'I need someone who works harder than you.' The 'work culture' case that keeps getting messier.

An independent MP, Dr Monique Ryan, and her chief of staff, Sally Rugg, are engaged in an employment dispute that asks when 'intense working conditions' become unreasonable. 

Teal independent Dr Monique Ryan claimed victory in the seat of Kooyong in 2022, replacing former treasurer Josh Frydenberg. She hired Rugg, the former head of Change.org and campaign director with GetUp!, as well as an author and activist, as her chief of staff shortly after the election. 

But by the end of 2022, Rugg had resigned, under circumstances that are now the subject of a case playing out in Federal Court. 

Watch Dr Monique Ryan speak about her election win. Post continues below.

Video via The Project.

Why is Sally Rugg suing Dr Monique Ryan?

Rugg has said that while chief of staff she usually worked 70 to 80 hours a week - including working on "both days of the weekend" and performing early morning and late night duties along with her already long mandated work hours.

She wrote in her affidavit: "During sitting weeks of parliament, a standard day was at least 12 hours, and there were many days where I worked even longer than that."

Generally in politics, a chief of staff works madly behind the scenes - solving problems, being a sounding board, mediating disputes, managing logistics, handling media inquiries, briefing their superior and attending lots and lots of meetings.


In a key December meeting, Rugg also alleged that Dr Ryan rolled her eyes and questioned stress leave taken by Rugg. The stress leave was taken after Dr Ryan, who advocated for stricter COVID-19 rules during the pandemic, gave Rugg a formal warning for catching a flight while sick with COVID-19.

"I said, 'Monique, you're a GP. I can't believe you're accusing me of faking my medical leave,'" Rugg said in her affidavit.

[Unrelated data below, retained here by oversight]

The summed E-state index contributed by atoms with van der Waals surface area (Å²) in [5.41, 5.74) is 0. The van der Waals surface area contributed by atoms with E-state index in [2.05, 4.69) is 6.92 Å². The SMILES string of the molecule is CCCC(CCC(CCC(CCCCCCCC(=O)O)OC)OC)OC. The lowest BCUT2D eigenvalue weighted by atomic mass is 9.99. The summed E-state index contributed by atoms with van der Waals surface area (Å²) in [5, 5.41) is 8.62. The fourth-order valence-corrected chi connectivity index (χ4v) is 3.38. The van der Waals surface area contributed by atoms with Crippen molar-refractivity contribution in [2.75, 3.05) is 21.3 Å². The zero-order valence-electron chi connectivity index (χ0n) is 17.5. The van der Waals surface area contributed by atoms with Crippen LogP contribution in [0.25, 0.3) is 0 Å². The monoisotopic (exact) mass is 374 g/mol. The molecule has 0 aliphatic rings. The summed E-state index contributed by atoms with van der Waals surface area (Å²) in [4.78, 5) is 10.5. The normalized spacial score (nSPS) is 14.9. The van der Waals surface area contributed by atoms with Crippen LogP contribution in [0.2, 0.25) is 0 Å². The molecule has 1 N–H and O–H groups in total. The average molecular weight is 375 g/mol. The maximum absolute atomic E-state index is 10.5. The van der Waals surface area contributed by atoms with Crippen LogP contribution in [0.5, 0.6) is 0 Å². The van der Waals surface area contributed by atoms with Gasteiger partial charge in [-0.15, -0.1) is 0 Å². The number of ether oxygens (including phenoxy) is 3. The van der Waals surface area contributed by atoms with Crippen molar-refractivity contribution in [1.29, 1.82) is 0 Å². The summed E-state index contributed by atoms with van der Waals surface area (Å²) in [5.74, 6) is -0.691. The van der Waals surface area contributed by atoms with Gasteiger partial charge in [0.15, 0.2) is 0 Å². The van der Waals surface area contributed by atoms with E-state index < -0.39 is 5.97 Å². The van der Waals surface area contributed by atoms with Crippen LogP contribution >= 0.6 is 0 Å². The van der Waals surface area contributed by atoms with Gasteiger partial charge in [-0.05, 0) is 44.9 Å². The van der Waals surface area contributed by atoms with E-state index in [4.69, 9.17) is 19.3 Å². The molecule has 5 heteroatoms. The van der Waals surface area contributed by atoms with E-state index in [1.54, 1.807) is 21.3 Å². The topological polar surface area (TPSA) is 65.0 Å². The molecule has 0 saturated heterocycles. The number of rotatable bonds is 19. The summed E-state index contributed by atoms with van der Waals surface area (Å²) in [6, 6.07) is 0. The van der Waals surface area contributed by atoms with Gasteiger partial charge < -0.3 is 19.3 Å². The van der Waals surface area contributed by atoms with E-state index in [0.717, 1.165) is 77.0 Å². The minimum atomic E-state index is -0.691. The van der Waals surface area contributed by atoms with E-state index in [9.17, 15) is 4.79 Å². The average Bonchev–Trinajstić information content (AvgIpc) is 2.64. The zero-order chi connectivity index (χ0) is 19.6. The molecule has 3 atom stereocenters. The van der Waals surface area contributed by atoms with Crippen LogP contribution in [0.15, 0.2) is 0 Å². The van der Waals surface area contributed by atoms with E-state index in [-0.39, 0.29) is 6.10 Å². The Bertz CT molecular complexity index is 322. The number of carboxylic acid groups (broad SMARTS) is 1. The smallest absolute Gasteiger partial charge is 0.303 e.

In another alleged encounter, Rugg said she felt worried how Dr Ryan would react to her taking time to purchase tampons during her work hours. 

"I realised that my period had started. After the press conference I walked to Aussie's café to buy tampons, but they didn’t have any. I started getting cramps and an upset stomach so I went to the bathroom for five or 10 minutes. When I returned to the parliamentary suite about 9.15am or 9.20am, Dr Ryan was visibly angry at me and did not speak to me," Rugg said in an affidavit. 

Court documents show the former activist was paid an annual salary of $166,000 to work for Dr Ryan. Rugg said she felt as though Dr Ryan's "expectations were impossible to meet". 

For context, Prime Minister Anthony Albanese in mid 2022 cut staffing allocations for independent and minor party MPs. It meant they would only be allowed to employ one adviser as part of their staffing allocation in the new parliamentary term, in addition to the four in their electorate offices.

Under the previous coalition government, crossbench MPs and senators were allowed to have two advisers and two assistant advisers. 


And for many independents - including Dr Ryan - this ruling would have impacted their team. As North Sydney MP Kylea Tink told The Australian the cut meant some "people work twice as hard or only half as much gets done".